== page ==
24 Catholic High Schools Work to Educate Marginalized, Low-Income Students

Cristo Rey Network serves students who have been failed by the education system

Wouldn’t it be great if there were an affordable school in your neighborhood that would enroll your son or daughter, even if he or she were three grades behind? What if that school were college preparatory and nearly all its graduates were accepted to two- and four-year colleges? Suppose it also exposed your high schooler to the world of the white-collar workplace by allowing him or her to work to earn a portion of his or her tuition.

This Corporate Work Study Program is used by the Cristo Rey Network—a network of 24 Catholic high schools across the country that were developed specifically to meet the needs of students in marginalized low-income communities. Although it isn’t public, and therefore not free, it’s designed to meet the needs of low-income parents by way of an innovative tuition model: Students work five days a month to earn 65% to 75% of their tuition.

Robert Birdsell, president of the Chicago-based Cristo Rey, says the schools serve a specific demographic. “We’re not here to serve the A student—that student can get a scholarship to a Jesuit high school,” says Birdsell. “We also can’t take the student who’s making all F’s—our students must be able to hold down a job, to alphabetize and do basic math.”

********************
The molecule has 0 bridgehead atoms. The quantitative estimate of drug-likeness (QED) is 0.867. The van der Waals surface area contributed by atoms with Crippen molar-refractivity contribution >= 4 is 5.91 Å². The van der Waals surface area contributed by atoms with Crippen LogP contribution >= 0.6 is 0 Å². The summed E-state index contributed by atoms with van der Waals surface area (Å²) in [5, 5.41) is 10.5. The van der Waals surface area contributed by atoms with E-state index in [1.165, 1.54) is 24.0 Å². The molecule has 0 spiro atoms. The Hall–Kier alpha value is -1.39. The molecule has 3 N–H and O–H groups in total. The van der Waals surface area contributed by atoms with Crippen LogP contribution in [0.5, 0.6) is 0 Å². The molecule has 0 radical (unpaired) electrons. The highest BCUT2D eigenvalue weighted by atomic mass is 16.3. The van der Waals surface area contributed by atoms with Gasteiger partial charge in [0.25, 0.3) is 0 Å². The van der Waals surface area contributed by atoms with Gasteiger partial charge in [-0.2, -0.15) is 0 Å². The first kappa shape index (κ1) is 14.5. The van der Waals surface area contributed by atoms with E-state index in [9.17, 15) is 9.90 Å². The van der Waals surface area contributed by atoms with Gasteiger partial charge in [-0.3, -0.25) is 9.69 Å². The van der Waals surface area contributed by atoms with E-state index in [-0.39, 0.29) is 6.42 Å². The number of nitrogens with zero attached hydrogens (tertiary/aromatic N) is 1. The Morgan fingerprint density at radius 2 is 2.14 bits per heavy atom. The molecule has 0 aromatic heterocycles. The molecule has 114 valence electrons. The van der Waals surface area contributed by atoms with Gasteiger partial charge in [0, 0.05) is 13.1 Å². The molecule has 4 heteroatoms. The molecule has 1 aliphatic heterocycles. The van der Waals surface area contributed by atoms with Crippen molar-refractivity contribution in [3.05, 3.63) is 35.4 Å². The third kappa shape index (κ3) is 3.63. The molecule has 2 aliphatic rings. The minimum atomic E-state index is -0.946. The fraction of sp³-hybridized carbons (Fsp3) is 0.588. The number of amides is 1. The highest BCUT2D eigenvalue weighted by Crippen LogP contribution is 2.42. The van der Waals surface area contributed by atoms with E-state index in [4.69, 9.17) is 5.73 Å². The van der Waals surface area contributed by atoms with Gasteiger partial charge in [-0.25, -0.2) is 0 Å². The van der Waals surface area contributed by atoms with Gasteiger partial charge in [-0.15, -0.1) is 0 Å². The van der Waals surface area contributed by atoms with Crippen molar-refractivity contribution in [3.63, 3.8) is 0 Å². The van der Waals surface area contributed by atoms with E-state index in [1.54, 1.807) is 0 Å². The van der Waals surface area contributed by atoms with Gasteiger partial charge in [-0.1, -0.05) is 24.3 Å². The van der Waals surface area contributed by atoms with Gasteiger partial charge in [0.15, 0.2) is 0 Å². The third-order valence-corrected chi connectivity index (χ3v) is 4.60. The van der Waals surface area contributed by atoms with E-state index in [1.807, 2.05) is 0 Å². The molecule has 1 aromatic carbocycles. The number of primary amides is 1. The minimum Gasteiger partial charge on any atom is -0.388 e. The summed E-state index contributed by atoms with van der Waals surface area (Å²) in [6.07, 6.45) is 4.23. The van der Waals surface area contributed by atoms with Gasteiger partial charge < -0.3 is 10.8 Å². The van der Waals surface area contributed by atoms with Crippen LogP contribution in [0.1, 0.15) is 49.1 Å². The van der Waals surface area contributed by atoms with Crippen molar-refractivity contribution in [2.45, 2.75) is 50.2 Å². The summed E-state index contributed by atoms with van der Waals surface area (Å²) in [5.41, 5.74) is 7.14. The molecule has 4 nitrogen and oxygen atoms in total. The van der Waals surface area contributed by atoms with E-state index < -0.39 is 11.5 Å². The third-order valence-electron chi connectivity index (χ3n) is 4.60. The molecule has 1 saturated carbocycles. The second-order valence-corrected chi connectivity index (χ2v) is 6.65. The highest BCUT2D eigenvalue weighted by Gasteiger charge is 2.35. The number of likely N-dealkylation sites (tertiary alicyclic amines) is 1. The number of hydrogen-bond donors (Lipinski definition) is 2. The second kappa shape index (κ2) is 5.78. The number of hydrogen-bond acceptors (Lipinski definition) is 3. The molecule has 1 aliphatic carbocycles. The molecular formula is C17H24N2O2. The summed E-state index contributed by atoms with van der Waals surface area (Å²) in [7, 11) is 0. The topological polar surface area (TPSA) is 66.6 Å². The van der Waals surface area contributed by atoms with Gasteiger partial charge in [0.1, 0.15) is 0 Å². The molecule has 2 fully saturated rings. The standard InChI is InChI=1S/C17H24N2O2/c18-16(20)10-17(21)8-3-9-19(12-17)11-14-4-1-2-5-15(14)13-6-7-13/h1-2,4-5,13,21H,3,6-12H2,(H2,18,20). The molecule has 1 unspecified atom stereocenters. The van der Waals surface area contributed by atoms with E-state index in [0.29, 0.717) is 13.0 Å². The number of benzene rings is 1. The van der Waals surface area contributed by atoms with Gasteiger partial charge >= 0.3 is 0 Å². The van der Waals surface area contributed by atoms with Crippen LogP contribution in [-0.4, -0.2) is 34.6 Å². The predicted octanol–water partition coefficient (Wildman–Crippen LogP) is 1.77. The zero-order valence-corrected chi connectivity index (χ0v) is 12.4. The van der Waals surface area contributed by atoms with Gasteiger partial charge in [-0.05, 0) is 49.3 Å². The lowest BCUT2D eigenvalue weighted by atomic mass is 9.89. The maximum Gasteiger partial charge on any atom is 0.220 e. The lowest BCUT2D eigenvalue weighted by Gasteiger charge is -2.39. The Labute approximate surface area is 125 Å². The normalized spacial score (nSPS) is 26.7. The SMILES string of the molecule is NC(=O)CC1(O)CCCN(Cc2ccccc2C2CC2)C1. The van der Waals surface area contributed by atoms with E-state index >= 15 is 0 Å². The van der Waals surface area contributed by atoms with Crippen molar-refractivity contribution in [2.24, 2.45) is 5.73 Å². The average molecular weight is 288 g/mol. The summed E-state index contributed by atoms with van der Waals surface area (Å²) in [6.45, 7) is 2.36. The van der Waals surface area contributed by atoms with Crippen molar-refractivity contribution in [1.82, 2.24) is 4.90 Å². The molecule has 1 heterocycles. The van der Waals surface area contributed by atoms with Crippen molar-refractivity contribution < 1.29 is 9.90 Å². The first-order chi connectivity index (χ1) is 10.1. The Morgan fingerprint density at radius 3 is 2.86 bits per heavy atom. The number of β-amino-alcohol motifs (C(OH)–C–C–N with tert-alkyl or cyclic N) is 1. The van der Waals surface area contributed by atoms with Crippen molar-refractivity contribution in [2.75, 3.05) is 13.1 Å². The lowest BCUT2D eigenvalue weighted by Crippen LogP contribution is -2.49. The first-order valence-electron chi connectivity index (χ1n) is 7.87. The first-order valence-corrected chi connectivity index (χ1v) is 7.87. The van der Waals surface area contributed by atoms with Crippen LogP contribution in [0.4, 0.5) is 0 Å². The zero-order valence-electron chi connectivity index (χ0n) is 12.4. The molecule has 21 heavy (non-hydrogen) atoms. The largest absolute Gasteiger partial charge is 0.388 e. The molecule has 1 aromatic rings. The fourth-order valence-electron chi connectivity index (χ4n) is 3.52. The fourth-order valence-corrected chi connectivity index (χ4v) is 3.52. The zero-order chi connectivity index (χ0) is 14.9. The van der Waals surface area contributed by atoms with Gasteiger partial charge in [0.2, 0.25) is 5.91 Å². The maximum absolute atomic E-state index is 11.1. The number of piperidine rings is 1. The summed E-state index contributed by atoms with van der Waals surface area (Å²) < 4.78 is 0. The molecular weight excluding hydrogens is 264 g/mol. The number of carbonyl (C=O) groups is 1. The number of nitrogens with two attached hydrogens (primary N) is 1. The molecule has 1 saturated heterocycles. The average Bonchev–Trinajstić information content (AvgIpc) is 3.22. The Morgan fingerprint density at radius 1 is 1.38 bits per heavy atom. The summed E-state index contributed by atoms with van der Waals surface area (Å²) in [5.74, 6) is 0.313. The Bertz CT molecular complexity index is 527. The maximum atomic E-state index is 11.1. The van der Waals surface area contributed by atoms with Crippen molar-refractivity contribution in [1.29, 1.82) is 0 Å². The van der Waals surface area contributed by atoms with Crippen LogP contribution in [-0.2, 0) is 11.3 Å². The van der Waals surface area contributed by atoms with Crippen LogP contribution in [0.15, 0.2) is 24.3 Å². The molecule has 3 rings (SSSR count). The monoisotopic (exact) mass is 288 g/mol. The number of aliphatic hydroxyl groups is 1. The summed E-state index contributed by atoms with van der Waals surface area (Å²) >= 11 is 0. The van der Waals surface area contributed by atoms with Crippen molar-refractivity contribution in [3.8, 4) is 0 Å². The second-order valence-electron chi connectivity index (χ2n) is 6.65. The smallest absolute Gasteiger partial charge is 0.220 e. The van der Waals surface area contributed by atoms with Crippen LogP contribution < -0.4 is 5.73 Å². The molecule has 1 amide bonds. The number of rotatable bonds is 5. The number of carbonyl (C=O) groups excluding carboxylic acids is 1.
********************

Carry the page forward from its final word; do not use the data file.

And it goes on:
Although Cristo Rey’s work study program is unique, it was established to address the financial reality that low-income parents could not pay what Catholic high schools normally charge. But no one anticipated the coronal effect that working downtown at prestigious companies, exposure to the work world, and adult responsibility would have on the students.

“Working has taught the students things they might not have learned in the classroom—like tenacity and grit,” says Birdsell. “It’s given them hopes and dreams. They understand in a tangible way that college and things like a firm handshake are what lead to jobs like the ones downtown.”

According to Birdsell, the typical Cristo Rey student is two to three grades behind, not because they’re incapable, but because they’ve been failed by the system. “I asked a student in our school in Baltimore what he liked about Cristo Rey, and he said he liked having the same English teacher. I asked him what he meant, and he said, ‘Well, last year I had nine English teachers.’”

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